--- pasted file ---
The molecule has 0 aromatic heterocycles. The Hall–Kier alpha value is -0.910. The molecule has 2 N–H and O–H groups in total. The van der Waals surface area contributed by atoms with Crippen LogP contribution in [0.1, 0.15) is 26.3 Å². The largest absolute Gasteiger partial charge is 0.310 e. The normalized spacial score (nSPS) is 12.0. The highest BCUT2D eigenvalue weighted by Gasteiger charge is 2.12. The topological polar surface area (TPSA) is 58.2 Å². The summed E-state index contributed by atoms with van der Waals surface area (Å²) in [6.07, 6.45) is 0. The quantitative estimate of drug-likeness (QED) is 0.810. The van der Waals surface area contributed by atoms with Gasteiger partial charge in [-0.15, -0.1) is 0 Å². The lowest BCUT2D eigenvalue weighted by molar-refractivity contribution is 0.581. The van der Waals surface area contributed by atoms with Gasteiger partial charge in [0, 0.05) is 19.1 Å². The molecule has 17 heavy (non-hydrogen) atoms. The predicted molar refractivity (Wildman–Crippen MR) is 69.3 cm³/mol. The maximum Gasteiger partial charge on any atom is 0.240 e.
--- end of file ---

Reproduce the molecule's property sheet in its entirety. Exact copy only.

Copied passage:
The molecule has 0 aromatic heterocycles. The Hall–Kier alpha value is -0.910. The molecule has 2 N–H and O–H groups in total. The van der Waals surface area contributed by atoms with Crippen LogP contribution in [0.1, 0.15) is 26.3 Å². The largest absolute Gasteiger partial charge is 0.310 e. The normalized spacial score (nSPS) is 12.0. The highest BCUT2D eigenvalue weighted by Gasteiger charge is 2.12. The topological polar surface area (TPSA) is 58.2 Å². The summed E-state index contributed by atoms with van der Waals surface area (Å²) in [6.07, 6.45) is 0. The quantitative estimate of drug-likeness (QED) is 0.810. The van der Waals surface area contributed by atoms with Gasteiger partial charge in [-0.15, -0.1) is 0 Å². The lowest BCUT2D eigenvalue weighted by molar-refractivity contribution is 0.581. The van der Waals surface area contributed by atoms with Gasteiger partial charge in [0, 0.05) is 19.1 Å². The molecule has 17 heavy (non-hydrogen) atoms. The predicted molar refractivity (Wildman–Crippen MR) is 69.3 cm³/mol. The maximum Gasteiger partial charge on any atom is 0.240 e.